Sony's audio components and systems will make more connections this year with more and newer music sources that pose serious ear-time competition for legacy sources such as CDs and AM/FM radio.

The new sources include iPods, Net Walkman MP3 players, Bluetooth-equipped cellphones, networked PCs and satellite radio.

In three of four new A/V receivers and five new home theater systems, Sony has incorporated a proprietary Digital Media Port for the first time to connect to the company's first iPod-docking cradles and the first cradles designed to dock with Sony's Net Walkman headphone MP3 players. The port also connects to the company's first stereo-Bluetooth audio adapter, which streams music from Bluetooth-equipped cellphones and MP3 players, and to the company's first Wi-Fi adapter, which is a DLNA-certified device that streams music from a networked PC.

Three new stereo micro-component systems and a boombox are the company's first systems and boombox to incorporate Bluetooth, enabling them to reproduce music streamed wirelessly from a nearby cellphone or MP3 player. The new products do not, however, stream music to Bluetooth headphones.

Like last year, many Sony component receivers and audio systems are XM-ready, enabling command and control of outboard XM Satellite Radio tuner/antenna combinations.

In other developments at the company's line show here, Sony:

  • Expanded the BRAVIA sub-brand from large-screen LCD TVs to new categories including three new HTiBs. (See p. 1.) The Dream System sub brand in HTiBs continues, a spokesman said.

  • Added Neural Surround processing for the first time to mainstream-series home audio products: an XM-ready HTiB at an expected everyday $500 and a $500 A/V receiver. Neural was already available in a top-line ES-series A/V receiver.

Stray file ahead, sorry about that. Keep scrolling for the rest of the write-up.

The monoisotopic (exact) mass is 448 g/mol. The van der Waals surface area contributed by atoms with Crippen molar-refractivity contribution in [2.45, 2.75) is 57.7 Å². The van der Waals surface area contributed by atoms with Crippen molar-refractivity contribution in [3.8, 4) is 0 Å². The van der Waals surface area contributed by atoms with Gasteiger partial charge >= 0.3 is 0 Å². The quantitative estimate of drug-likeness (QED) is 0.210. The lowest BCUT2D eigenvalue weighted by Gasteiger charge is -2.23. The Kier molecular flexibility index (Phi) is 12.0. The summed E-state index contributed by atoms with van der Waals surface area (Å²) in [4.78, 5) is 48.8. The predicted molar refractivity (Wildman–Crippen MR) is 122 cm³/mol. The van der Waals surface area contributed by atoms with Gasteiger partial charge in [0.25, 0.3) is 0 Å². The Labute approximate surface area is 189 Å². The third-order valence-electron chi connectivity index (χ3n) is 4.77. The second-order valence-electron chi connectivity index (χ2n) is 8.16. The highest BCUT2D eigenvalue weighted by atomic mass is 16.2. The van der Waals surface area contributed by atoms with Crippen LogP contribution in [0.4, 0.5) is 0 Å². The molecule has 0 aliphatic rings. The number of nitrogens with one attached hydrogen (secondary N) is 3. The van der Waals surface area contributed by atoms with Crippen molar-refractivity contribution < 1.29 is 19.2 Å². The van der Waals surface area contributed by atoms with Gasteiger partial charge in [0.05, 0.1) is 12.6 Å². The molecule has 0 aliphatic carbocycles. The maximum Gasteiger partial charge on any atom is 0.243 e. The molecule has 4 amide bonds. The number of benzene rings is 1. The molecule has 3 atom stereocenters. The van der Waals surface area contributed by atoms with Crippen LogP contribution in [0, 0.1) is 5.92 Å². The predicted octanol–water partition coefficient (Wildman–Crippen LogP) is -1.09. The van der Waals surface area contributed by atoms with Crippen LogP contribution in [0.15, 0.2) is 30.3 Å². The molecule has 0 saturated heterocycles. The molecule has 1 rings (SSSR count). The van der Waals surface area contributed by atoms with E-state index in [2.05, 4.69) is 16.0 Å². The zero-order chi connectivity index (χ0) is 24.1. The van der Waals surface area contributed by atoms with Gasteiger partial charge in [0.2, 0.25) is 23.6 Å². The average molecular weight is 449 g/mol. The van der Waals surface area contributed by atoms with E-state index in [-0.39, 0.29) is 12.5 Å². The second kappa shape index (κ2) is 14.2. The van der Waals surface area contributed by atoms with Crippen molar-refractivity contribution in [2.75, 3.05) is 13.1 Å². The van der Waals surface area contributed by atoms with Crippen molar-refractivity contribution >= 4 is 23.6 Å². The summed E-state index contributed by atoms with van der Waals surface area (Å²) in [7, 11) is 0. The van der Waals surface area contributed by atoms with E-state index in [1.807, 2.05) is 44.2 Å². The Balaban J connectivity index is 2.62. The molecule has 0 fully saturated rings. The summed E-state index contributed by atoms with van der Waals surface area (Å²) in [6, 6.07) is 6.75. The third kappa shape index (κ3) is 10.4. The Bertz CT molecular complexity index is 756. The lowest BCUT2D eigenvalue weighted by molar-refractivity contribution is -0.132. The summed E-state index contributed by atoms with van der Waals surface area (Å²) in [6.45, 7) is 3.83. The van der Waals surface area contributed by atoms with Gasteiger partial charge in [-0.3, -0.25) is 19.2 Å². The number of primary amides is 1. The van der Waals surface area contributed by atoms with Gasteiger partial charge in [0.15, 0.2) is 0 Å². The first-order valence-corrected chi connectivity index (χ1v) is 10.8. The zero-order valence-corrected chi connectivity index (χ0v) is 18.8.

The Bluetooth-equipped microcomponent systems will be priced at an expected $150 to $300 when they're available in April. The Bluetooth boombox is $200.

The five home theater in a box (HTiB) systems with Digital Media Port include three integrated BRAVIA HTIBs due in March and April at $300 to $500. The three A/V receivers with Digital Media Port are priced at $300 to $500 and are due in March and April.

The Digital Media Port accessories are the $80 Bluetooth audio adapter, due in March; $50 Network Walkman cradle, also due in March; $100 iPod cradle, due in May; and wireless network audio adapter at $200, due in June.

The iPod cradle enables a docked iPod to be controlled from the remote supplied with the receiver or audio system. The iPod menu appears on a connected TV screen. The Network Walkman cradle lacks the onscreen capability.

In other developments, Sony confirmed that its new A/V receivers do not incorporate onboard decoding for all mandatory and optional Blu-ray Disc surround-sound formats.

Release Date: 
2007-03-12 06:00:00
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Abstract Web: 
Sony's audio components and systems will make more connections this year with more and newer music sources that pose serious ear-time competition for legacy sources such as CDs and AM/FM radio. The new sources include iPods, Net Walkman MP3 players, Bluetooth-equipped cellphones, networked PCs and satellite radio.
Article Type: 
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